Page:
What is the point of bicycle-to-car communication systems?

It is not about making the world safer for cyclists, it is about making the world safer for autonomous cars.

Ford has been doing a big “smart city” push at CES, the tech extravaganza formerly known as the Consumer Electronics Show. , they announced a “new artificial intelligence-driven bicycle-to-vehicle communication system.”

At the show on Tuesday, Ford announced a system that uses cellular communications to allow vehicles to communicate with other vehicles, pedestrian devices, bikes, and roadside infrastructure including traffic signs and construction zones. This is a development of a system announced earlier by Detroit software company and Trek bikes.

All of this is being driven by the push to self-driving cars or autonomous vehicles (AVs) where many people are questioning their ability to recognize pedestrians and cyclists, or walkers and cyclers as I prefer to call them. After all, cars are big and relatively predictable and easy to see, and V2V communications can be built into them at relatively little incremental cost.

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The idea with B2V (bike to vehicle) or V2X (Vehicle to everything) is that the AV would know where everything is because of the cellular or other signal that they emit. It is not a new idea; with a smart helmet system that could talk to your phone and then to the cars. We noted a couple of problems at the time; most importantly, it might work in a suburb where there are just a few cars and a few bikes, but in a real urban area? “In any city with a decent number of things to ping that helmet would be ringing and buzzing nonstop.” If there were lots of bikes or pedestrians, the AV would barely be able to move.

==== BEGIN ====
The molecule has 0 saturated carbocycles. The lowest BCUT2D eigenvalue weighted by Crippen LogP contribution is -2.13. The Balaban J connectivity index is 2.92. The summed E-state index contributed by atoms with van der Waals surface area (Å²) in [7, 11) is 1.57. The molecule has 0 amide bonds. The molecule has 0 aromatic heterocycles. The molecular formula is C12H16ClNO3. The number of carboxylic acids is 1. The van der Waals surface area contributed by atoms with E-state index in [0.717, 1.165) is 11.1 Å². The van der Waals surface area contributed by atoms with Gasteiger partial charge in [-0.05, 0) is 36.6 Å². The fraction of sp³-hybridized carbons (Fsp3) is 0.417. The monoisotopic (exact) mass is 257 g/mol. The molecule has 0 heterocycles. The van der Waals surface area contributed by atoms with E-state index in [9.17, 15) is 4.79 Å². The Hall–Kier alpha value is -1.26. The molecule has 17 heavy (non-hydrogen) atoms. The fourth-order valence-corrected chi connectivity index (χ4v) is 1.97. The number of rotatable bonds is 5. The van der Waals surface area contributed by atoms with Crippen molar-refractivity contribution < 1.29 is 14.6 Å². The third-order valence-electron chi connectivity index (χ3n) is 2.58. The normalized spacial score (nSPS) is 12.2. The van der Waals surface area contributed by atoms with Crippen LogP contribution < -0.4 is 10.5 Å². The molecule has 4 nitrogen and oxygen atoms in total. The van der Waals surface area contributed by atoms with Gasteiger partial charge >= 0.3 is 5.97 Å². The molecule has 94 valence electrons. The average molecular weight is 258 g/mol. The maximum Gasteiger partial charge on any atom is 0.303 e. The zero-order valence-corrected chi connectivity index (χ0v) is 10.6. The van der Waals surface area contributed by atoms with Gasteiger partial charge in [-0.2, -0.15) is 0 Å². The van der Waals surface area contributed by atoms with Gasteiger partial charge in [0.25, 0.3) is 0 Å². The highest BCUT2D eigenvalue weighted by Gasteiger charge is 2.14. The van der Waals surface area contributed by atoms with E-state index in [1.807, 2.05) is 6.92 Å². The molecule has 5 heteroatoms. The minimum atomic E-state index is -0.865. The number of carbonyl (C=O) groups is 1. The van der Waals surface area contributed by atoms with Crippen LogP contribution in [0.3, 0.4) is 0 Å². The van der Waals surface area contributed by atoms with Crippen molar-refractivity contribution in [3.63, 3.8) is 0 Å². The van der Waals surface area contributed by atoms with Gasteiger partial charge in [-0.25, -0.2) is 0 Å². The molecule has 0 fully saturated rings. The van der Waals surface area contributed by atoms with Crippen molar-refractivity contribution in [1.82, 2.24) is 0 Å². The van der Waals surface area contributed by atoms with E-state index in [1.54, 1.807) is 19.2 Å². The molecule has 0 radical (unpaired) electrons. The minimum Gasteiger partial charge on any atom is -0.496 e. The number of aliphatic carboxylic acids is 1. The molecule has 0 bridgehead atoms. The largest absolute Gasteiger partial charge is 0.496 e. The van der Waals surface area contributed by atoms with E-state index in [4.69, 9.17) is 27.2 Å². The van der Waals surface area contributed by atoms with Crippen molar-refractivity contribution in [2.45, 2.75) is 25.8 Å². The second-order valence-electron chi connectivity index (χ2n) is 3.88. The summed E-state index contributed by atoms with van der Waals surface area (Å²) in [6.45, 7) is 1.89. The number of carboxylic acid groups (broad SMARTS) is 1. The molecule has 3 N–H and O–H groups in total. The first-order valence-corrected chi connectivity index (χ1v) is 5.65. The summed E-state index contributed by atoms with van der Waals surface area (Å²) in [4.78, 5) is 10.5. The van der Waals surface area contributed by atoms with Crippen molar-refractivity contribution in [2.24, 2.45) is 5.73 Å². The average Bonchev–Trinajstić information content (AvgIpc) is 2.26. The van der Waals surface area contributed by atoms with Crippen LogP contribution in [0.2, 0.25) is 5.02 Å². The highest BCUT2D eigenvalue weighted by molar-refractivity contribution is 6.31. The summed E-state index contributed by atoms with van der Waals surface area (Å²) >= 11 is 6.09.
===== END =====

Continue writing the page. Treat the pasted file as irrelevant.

But earlier this year, pointed out a much more likely scenario, where V2X systems become key to making AVs work. Bez notes that “to solve the problems of autonomous vehicles one must not only control the vehicle, one must control the system.

And it has to be everyone or the system doesn‘t work. That means mandatory licensing, and mandatory vests or helmets with the V2X tag. Children? Ban them from biking, it isn‘t safe anyway.

© GM Futurama 1939 World‘s Fair

I have predicted this before — , fenced off roads or even Because Bez notes, this has been done before, with trains.

In a world of AVs there is no point in having a V2X system unless everyone is part of it. That means every bike and, who knows, perhaps every pedestrian unless you take the stairs to a grade-separated crosswalk that exempts you from V2X.

That‘s how you control the system, and that is where the AV crowd will push us.

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